#FALLDOWNTOWN

Remembrance Day 2021

This year the St. Catharines Downtown Association commemorates Remembrance Day & the 100th Anniversary of the Poppy by marking the approximate locations where St. Catharines Veterans lived during their WWI service.

In the 1900’s St. Catharines was much smaller and centralized to the Downtown area and therefore many of these soldiers lived downtown in the very buildings we see every day.

We have created posters that mark where these soldiers lived and our Downtown businesses have allowed us to display them, to find a full list of veterans residences across all of St. Catharines please click this link: https://www.google.com/maps/d/u/0/viewer?mid=1AWwvhuvl8trygVb_Uvd-zIuKDJDoEQcO&ll=50.857179059243435%2C-39.55710209999997&z=4\

This project was made possible due to the hard work of our Chairperson Robin McPherson and Kathleen Powell, the St. Catharines Museum Curator & Supervisor of Historical Services who curated a list of the residences of our WWI Veterans for the Great War Mapping Project. Read more below:

There are many more stories and resources about St. Catharines during WWI located here:

https://stcatharinesmuseumblog.com/category/world-war-i/

History of the Poppy

(Source: https://legion.ca/remembrance/the-poppy/history-of-the-poppy)

Each November, Poppies bloom on the lapels and collars of millions of Canadians. The significance of the Poppy can be traced back to the Napoleonic Wars in the 19th century, over 110 years before being adopted in Canada. Records from that time indicate how thick Poppies grew over the graves of soldiers in the area of Flanders, France. Fields that had been barren before battle exploded with the blood-red flowers after the fighting ended. During the tremendous bombardments of the war, the chalk soils became rich in lime from rubble, allowing the “popaver rhoeas” to thrive. When the war ended, the lime was quickly absorbed and the Poppy began to disappear again.

The person who first introduced the Poppy to Canada and the Commonwealth was Lieutenant-Colonel John McCrae of Guelph, Ontario, a Canadian Medical Officer during the First World War. John McCrae penned the Poem “In Flanders Fields” on a scrap of paper in May, 1915 on the day following the death of a fellow soldier. Little did he know then that those 13 lines would become enshrined in the hearts and minds of all who would wear them. McCrae’s poem was published in Punch Magazine in December of that same year.The idea for the Remembrance Poppy was conceived by Madame Anna Guérin of France. She was inspired by John McCrae’s poem “In Flanders Fields.” Anna had originally founded a charity to help rebuild regions of France torn apart by the First World War, and created poppies made of fabric to raise funds.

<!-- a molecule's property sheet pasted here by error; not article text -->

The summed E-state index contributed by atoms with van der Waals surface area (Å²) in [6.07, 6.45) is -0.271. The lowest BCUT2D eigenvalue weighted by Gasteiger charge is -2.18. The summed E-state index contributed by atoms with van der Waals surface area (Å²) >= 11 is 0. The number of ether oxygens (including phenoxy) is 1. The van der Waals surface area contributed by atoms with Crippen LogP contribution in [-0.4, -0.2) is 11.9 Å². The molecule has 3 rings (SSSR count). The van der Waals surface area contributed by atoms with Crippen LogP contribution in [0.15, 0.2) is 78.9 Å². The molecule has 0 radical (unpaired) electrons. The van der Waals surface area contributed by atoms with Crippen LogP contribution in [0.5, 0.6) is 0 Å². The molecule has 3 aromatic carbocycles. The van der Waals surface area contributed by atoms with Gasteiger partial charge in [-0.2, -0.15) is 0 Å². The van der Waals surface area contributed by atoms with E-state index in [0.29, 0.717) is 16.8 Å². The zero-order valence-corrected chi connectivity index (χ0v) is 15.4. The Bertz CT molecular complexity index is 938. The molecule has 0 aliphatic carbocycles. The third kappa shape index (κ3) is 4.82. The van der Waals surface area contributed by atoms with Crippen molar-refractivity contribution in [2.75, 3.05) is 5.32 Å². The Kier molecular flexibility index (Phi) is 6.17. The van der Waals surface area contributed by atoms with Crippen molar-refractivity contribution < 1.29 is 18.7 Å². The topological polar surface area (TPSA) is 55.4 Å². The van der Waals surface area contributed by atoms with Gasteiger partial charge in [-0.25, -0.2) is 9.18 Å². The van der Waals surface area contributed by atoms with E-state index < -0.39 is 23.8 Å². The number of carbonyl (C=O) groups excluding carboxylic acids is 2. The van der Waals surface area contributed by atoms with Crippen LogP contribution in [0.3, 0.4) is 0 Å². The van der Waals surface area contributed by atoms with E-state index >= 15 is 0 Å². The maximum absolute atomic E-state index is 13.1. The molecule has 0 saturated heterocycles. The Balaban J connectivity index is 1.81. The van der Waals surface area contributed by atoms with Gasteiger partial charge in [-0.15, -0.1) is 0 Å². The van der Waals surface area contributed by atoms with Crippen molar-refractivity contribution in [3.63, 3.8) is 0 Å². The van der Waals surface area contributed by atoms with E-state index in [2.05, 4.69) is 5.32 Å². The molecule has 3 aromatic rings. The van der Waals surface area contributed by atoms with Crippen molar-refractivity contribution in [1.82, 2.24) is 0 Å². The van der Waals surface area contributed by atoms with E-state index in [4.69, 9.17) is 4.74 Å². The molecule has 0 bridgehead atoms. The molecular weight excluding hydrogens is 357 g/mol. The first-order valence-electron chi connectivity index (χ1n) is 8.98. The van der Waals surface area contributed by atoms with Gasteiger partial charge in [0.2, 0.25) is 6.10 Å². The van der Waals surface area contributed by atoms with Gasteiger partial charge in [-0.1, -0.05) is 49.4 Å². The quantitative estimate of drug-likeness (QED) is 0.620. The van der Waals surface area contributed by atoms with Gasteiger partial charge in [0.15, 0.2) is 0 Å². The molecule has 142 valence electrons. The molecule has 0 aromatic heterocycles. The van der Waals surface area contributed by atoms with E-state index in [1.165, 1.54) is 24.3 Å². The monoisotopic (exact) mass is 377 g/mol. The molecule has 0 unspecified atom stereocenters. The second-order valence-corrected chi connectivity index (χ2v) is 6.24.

Later, Anna presented her concept to France’s allies, including the precursor to The Royal Canadian Legion, The Great War Veterans Association. The idea was considered at a meeting in Port Arthur, Ontario (now Thunder Bay) and was adopted on July 6, 1921. 

Today, the Poppy is worn each year during the Remembrance period to honour Canada’s Fallen. The Legion also encourages the wearing of a Poppy for the funeral of a Veteran and for any commemorative event honouring Fallen Veterans. It is not inappropriate to wear a Poppy during other times to commemorate Fallen Veterans and it is an individual choice to do so, as long as it’s worn appropriately.

Thanks to the millions of Canadians who wear the Legion’s lapel Poppy each November, the little red flower has never died, and the memories of those who fell in battle remain strong.

legion-history-of-the-poppy-wbg-resized


In Flanders Fields

In Flanders fields the poppies blow
Between the crosses, row on row,
That mark our place; and in the sky
The larks, still bravely singing, fly
Scarce heard amid the guns below.

We are the Dead. Short days ago
We lived, felt dawn, saw sunset glow,
Loved and were loved, and now we lie
In Flanders fields.

Take up our quarrel with the foe:
To you from failing hands we throw
The torch; be yours to hold it high.
If ye break faith with us who die
We shall not sleep, though poppies grow
In Flanders fields.

Lieutenant-Colonel John McCrae
~ May 3, 1915

(As published in Punch Magazine, December 8, 1915)